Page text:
Auralia’s Colors, and thoughts on fantasy.

Auralia’s Colors, and thoughts on fantasy.

Tonight Bryan and I had the privilege of attending the book release party for our friend Jeffrey Overstreet’s first fantasy novel, Auralia’s Colors. It was exciting to see him speak as he shared the story of how Auralia’s Colors came to be. As these things go, it started with one comment, made by his then girlfriend, and grew into a wonder and an inkling and an idea and then finally, a compelling. I was particularly struck by the amount of patience he must have endured in seeing this project through, as I think he first began working on the novel in the late 90’s.

It is very inspiring to see a friend and fellow writer get published. We are very excited for him, and I can’t wait to dig into this book.

The release of Auralia’s Colors, along with conversations I’ve had with Jeffrey, got me thinking about the fantasy genre. I’ve always held to the conviction that I dislike science fiction and fantasy in the same I way I dislike rap music – based solely on judgmental, preconceived notion that there was no substance or worth to it. I remember being in a book store as a kid, seeing these books about hobbits on the shelf, and thinking that was just weird. What the hell is a hobbit? And why would I waste my time reading about imaginary hobbits when I have the much more realistic and literary genius that is Sweet Valley High to read?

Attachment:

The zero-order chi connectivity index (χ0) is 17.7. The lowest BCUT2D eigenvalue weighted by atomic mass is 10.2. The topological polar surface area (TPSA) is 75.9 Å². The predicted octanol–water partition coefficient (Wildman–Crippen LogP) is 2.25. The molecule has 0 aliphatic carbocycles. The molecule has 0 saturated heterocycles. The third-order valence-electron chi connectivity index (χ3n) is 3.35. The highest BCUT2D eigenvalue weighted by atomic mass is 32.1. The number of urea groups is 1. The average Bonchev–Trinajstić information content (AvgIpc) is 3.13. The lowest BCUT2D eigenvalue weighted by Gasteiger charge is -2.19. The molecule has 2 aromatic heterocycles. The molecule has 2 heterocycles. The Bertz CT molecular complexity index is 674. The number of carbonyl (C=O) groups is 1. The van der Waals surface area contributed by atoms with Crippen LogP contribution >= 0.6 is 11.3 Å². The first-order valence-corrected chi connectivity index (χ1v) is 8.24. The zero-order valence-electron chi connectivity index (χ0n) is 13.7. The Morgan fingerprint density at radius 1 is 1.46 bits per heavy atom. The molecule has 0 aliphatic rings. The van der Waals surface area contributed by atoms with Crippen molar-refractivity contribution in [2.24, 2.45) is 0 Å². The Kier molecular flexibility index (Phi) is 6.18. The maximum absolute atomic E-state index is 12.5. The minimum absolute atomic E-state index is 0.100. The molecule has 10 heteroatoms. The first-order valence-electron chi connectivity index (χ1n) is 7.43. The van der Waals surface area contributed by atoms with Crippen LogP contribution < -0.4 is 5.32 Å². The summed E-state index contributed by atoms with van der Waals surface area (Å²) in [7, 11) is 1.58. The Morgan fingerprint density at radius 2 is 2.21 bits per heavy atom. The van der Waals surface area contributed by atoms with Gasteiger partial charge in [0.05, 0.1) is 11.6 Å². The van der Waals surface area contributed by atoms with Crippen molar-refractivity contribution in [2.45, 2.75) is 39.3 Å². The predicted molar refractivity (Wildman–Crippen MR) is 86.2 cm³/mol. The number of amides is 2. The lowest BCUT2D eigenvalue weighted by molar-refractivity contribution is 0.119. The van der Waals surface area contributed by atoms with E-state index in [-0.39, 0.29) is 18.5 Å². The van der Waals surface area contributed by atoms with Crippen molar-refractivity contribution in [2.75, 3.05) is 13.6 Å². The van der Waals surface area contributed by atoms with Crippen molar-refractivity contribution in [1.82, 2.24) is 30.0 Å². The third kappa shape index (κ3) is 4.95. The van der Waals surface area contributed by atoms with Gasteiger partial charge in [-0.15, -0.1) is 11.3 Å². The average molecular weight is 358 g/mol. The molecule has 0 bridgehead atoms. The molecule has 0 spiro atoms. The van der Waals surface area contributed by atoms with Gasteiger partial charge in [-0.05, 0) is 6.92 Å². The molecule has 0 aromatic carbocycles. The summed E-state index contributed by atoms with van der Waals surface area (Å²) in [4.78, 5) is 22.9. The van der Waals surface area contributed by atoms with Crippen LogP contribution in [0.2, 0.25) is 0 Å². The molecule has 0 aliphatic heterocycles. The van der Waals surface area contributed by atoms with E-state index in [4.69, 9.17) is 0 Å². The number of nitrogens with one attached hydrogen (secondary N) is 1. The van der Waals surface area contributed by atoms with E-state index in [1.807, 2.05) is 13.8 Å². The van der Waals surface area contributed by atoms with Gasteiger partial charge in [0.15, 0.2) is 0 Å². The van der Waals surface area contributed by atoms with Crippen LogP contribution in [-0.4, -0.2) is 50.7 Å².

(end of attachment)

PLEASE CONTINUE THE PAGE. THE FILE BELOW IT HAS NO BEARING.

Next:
Yet, when I think about stories I’ve enjoyed like The Lord of the Rings series, the Narnia series, certain Orson Scott Card books, and even a Neil Gaimnan book – and even movies like Pan’s Labyrinth – I realize that I actually probably do like fantasy.

And as Bryan said to me tonight as we talked like grownups over a plate of Mexican food, I would enjoy reading a story in any genre, as long as it is a good story. And I suppose the same goes for movies and music as well.

So, it feels good to get that out there in the open, to come out of my closet, as it were. I am now an open and affirming book reader who discriminates against no book based on genre.

Also, as I post this, I’m listening to this podcast from The Kindlings Muse on Christian Contributions to and Consumptions of fantasy and myth. It’s a very interesting discussion (with Jeffrey Overstreet and others) around the fear of fantasy in Christian circles, as well as the idea of embodying the gospel in our stories instead of merely telling a linear story. I highly recommend you listen, too – especially if you have ambivalence toward fantasy.

[Shameless plug: to listen to The Kindlings Muse podcasts I participated in, go here for the links].

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